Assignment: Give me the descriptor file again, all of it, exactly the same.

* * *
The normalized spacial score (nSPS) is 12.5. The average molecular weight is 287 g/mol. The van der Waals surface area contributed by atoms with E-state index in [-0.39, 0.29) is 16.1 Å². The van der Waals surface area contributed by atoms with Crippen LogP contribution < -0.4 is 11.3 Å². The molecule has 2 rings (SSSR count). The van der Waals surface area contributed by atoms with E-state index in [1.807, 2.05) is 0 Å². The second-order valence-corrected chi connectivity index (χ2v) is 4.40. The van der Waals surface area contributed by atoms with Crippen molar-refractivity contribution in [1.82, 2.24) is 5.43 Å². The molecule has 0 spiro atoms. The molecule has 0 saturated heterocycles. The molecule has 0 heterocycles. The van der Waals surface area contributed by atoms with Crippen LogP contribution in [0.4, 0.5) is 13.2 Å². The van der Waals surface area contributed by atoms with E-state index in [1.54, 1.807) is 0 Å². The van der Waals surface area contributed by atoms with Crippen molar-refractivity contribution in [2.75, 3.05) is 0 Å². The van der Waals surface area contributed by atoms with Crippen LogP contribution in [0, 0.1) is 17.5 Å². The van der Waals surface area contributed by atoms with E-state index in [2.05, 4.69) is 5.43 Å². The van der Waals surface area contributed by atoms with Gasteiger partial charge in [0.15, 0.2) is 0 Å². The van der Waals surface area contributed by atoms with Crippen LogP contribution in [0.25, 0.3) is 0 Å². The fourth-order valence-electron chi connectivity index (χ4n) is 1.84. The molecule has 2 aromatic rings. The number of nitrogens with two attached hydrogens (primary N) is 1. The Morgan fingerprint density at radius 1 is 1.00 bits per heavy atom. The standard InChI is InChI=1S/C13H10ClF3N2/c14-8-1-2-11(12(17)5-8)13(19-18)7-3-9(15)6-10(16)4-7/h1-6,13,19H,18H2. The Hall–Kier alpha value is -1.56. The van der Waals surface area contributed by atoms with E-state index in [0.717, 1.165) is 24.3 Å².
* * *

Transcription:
The normalized spacial score (nSPS) is 12.5. The average molecular weight is 287 g/mol. The van der Waals surface area contributed by atoms with E-state index in [-0.39, 0.29) is 16.1 Å². The van der Waals surface area contributed by atoms with Crippen LogP contribution < -0.4 is 11.3 Å². The molecule has 2 rings (SSSR count). The van der Waals surface area contributed by atoms with E-state index in [1.807, 2.05) is 0 Å². The second-order valence-corrected chi connectivity index (χ2v) is 4.40. The van der Waals surface area contributed by atoms with Crippen molar-refractivity contribution in [1.82, 2.24) is 5.43 Å². The molecule has 0 spiro atoms. The molecule has 0 saturated heterocycles. The molecule has 0 heterocycles. The van der Waals surface area contributed by atoms with Crippen LogP contribution in [0.4, 0.5) is 13.2 Å². The van der Waals surface area contributed by atoms with E-state index in [1.54, 1.807) is 0 Å². The van der Waals surface area contributed by atoms with Crippen molar-refractivity contribution in [2.75, 3.05) is 0 Å². The van der Waals surface area contributed by atoms with Crippen LogP contribution in [0, 0.1) is 17.5 Å². The van der Waals surface area contributed by atoms with E-state index in [2.05, 4.69) is 5.43 Å². The van der Waals surface area contributed by atoms with Gasteiger partial charge in [0.15, 0.2) is 0 Å². The van der Waals surface area contributed by atoms with Crippen LogP contribution in [0.25, 0.3) is 0 Å². The fourth-order valence-electron chi connectivity index (χ4n) is 1.84. The molecule has 2 aromatic rings. The number of nitrogens with two attached hydrogens (primary N) is 1. The Morgan fingerprint density at radius 1 is 1.00 bits per heavy atom. The standard InChI is InChI=1S/C13H10ClF3N2/c14-8-1-2-11(12(17)5-8)13(19-18)7-3-9(15)6-10(16)4-7/h1-6,13,19H,18H2. The Hall–Kier alpha value is -1.56. The van der Waals surface area contributed by atoms with E-state index in [0.717, 1.165) is 24.3 Å².